The lockdown intensity stories keep on coming: from the client who shut himself in his children's bedroom and slept in their bunkbed during a four day remote roadshow, to ex-Barclays 'Big Dog' Roger Jenkins, who got stuck alone in a hotel the U.K. after finally being acquitted on fraud charges. And now, to Daniel Pinto, the number two at JPMorgan.
Bloomberg tells the tale of Pinto's recent existence, which was driven by three quirks of fate: firstly that he left his home in London for New York in early March; secondly that his time in New York coincided with JPMorgan CEO Jamie Dimon's 'acute aortic dissection'; and thirdly, that this also coincided with the outbreak of the coronavirus.
What was supposed to be a regular NY business trip for Pinto - albeit one with working days that ended at 2am - suddenly became a fully-fledged nightmare.
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Pinto, an Argentinian who has long been mooted as Jamie Dimon's number two, found himself managing JPMorgan through the crisis alongside Gordon Smith, the head of JPMorgan's consumer business. Markets were mad, staff needed to be moved home, clients were drawing hard on credit lines. Pinto was alone in his hotel, alone in the office and alone in the gym. “It was tough," he admits: his wife and children were still there, on Zoom, as were his colleagues, but Pinto was physically isolated and co-running JPM miles away from home.
This seemingly went on for a month - or at least that was the amount of time Pinto was stuck in New York. Dimon was discharged from hospital on March 12th and checked-in regularly as soon as he was able, but he didn't get back to work until April 2. Pinto and Smith were unexpectedly in charge throughout.
Naturally, it could have been worse. As a CEO in waiting at JPMorgan, Pinto presumably never ran out of toilet roll. New York is actually his home from home - in a normal month he spends 60% of his time there. And he wasn't completely bereft of physical human company: he still had his driver, plus a receptionist and security guard at the deserted JPMorgan office.
Even so, it still sounds a bit bleak - especially if (as isn't clear), Pinto was ejected from his fancy hotel when the lockdown started and made to stay in a serviced-apartment, as happened to JPMorgan's traders at its recovery site in the U.K.'s Basingstoke.
In fact, various banking CEOs seem to have had a challenging time during the lockdown. James Gorman at Morgan Stanley had the virus - but didn't let it be known until he'd recovered. David Solomon at Goldman Sachs spent his time working at Goldman's 200 West office with 60 other people instead of 10,000 and declared the experience to be "very weird." Ultimately, it might have been a good idea for all the lonely CEOs to meet for a socially isolated walk in Central Park; they could at least have shared tips and offered guidance on where to access remaining stocks of hand sanitizer.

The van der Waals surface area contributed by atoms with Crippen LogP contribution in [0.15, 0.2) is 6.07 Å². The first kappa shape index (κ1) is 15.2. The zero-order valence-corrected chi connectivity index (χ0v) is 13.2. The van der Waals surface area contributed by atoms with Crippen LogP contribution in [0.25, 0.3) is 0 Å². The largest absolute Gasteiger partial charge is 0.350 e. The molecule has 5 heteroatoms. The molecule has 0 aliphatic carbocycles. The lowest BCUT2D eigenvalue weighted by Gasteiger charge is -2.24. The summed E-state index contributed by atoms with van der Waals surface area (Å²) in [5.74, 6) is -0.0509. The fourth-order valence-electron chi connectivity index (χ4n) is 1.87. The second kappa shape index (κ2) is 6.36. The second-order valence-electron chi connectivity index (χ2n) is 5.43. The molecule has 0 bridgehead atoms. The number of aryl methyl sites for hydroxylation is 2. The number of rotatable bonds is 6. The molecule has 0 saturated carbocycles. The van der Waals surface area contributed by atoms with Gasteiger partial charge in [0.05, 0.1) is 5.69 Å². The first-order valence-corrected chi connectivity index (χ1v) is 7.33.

Separately, Financial News reports that Deutsche Bankers who managed to purchase the bank's €80 customized sneakers are now selling them for €600 on eBay in a feat of arbitrage that might help compensate for the bank's recent request that senior MDs give up a month's salary.
Before anyone gets too excited, however, it's worth noting that €600 may be the upper range for the 'Deutsche Bank Limited Edition Adidas Advantage Trainer.' The only listing currently live (in a European size 42, U.S. size 9) is being sold from Germany in an impeccable box (imprinted with the message, 'It's now time to take a step forward in your new footwear as we explore the future of Deutsche Bank together') and has a guide price of just €439.
In fact, the trainers aren't the only item of Deutsche Bank paraphernalia listed on eBay. There's also a 'rare' Deutsche Bank sweatshirt (small, unisex), a 'vintage keyring', and a branded hand mirror. None will make their sellers rich: the sweatshirt is going for £5.20, the vintage keyring for £1.99, and the hand mirror for an incongruous £35. None have any bids. The market for unwanted DB merchandise may be sadly illiquid.
One ex-Deutsche Banker is doing well. Rajeev Misra, CEO of SoftBank's Vision Fund was awarded a 113% raise, and earned $15m in total compensation for the fiscal year ended in March. This was despite overseeing a loss of $18bn. (Forbes)
Barclays is returning 700 people, or 1% of its global headcount to offices in the U.K., U.S. and India starting in July. The rest will work from home until at least September. (Bloomberg)
A Singapore Bank is to spray everything with a self-coating disinfectant that lasts six months. (Finextra)
Banks might need bigger offices to enforce social distancing. Staff in the City of London have less than 126 sq ft each, on average, but need 135 sq ft to adhere to two metre social distancing rules. (Financial News)
Kayhan Mirza, global co-head of currencies and emerging markets at Goldman Sachs, is retiring at the end of June (The Trade News)
Hong Kong's finance workers are being encouraged to strike against new security legislation from China. (Bloomberg)
Private banker in Dubai becomes truck driver in Canada. (CBC)
Grey hair can regain its colour when you're less stressed. (New Scientist)
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